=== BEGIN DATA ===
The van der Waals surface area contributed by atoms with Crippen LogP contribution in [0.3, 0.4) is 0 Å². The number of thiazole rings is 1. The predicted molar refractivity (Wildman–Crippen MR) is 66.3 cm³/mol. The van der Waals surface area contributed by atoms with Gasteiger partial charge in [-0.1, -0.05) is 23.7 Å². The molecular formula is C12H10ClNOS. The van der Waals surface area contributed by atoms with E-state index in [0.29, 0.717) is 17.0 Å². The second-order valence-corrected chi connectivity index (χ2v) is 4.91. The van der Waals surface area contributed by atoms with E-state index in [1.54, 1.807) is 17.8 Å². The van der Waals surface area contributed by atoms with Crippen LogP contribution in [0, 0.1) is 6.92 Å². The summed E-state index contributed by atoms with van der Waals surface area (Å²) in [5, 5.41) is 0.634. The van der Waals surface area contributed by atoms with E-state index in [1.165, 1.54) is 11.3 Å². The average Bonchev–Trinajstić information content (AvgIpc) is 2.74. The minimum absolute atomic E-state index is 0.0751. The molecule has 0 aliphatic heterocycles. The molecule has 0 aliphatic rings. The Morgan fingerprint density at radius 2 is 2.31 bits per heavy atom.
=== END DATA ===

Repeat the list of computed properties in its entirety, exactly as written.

The van der Waals surface area contributed by atoms with Crippen LogP contribution in [0.3, 0.4) is 0 Å². The number of thiazole rings is 1. The predicted molar refractivity (Wildman–Crippen MR) is 66.3 cm³/mol. The van der Waals surface area contributed by atoms with Gasteiger partial charge in [-0.1, -0.05) is 23.7 Å². The molecular formula is C12H10ClNOS. The van der Waals surface area contributed by atoms with E-state index in [0.29, 0.717) is 17.0 Å². The second-order valence-corrected chi connectivity index (χ2v) is 4.91. The van der Waals surface area contributed by atoms with E-state index in [1.54, 1.807) is 17.8 Å². The van der Waals surface area contributed by atoms with Crippen LogP contribution in [0, 0.1) is 6.92 Å². The summed E-state index contributed by atoms with van der Waals surface area (Å²) in [5, 5.41) is 0.634. The van der Waals surface area contributed by atoms with E-state index in [1.165, 1.54) is 11.3 Å². The average Bonchev–Trinajstić information content (AvgIpc) is 2.74. The minimum absolute atomic E-state index is 0.0751. The molecule has 0 aliphatic heterocycles. The molecule has 0 aliphatic rings. The Morgan fingerprint density at radius 2 is 2.31 bits per heavy atom.